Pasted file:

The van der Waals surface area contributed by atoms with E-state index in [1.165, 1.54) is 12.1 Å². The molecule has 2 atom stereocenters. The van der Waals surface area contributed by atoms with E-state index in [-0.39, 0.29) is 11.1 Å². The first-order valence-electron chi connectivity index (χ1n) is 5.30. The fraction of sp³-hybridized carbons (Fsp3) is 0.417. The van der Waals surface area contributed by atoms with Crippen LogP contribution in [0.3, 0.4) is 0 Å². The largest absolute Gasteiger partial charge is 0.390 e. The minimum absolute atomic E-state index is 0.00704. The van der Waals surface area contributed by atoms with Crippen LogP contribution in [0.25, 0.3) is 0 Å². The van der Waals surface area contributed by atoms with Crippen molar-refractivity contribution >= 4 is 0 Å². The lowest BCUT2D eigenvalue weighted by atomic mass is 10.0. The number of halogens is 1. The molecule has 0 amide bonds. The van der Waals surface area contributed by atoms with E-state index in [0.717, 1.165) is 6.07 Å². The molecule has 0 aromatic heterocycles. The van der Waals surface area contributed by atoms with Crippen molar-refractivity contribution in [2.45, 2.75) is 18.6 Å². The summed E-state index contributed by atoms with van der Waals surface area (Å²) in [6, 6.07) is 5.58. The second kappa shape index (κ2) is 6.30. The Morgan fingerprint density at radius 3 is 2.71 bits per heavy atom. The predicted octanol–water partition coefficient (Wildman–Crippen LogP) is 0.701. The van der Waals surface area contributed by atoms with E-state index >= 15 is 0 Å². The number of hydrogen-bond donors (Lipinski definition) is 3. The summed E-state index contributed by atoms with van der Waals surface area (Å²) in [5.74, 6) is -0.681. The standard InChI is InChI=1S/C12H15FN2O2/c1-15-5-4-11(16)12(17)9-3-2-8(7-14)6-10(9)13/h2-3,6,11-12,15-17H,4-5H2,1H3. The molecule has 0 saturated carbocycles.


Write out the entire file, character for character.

The van der Waals surface area contributed by atoms with E-state index in [1.165, 1.54) is 12.1 Å². The molecule has 2 atom stereocenters. The van der Waals surface area contributed by atoms with E-state index in [-0.39, 0.29) is 11.1 Å². The first-order valence-electron chi connectivity index (χ1n) is 5.30. The fraction of sp³-hybridized carbons (Fsp3) is 0.417. The van der Waals surface area contributed by atoms with Crippen LogP contribution in [0.3, 0.4) is 0 Å². The largest absolute Gasteiger partial charge is 0.390 e. The minimum absolute atomic E-state index is 0.00704. The van der Waals surface area contributed by atoms with Crippen LogP contribution in [0.25, 0.3) is 0 Å². The van der Waals surface area contributed by atoms with Crippen molar-refractivity contribution >= 4 is 0 Å². The lowest BCUT2D eigenvalue weighted by atomic mass is 10.0. The number of halogens is 1. The molecule has 0 amide bonds. The van der Waals surface area contributed by atoms with E-state index in [0.717, 1.165) is 6.07 Å². The molecule has 0 aromatic heterocycles. The van der Waals surface area contributed by atoms with Crippen molar-refractivity contribution in [2.45, 2.75) is 18.6 Å². The summed E-state index contributed by atoms with van der Waals surface area (Å²) in [6, 6.07) is 5.58. The second kappa shape index (κ2) is 6.30. The Morgan fingerprint density at radius 3 is 2.71 bits per heavy atom. The predicted octanol–water partition coefficient (Wildman–Crippen LogP) is 0.701. The van der Waals surface area contributed by atoms with E-state index >= 15 is 0 Å². The number of hydrogen-bond donors (Lipinski definition) is 3. The summed E-state index contributed by atoms with van der Waals surface area (Å²) in [5.74, 6) is -0.681. The standard InChI is InChI=1S/C12H15FN2O2/c1-15-5-4-11(16)12(17)9-3-2-8(7-14)6-10(9)13/h2-3,6,11-12,15-17H,4-5H2,1H3. The molecule has 0 saturated carbocycles.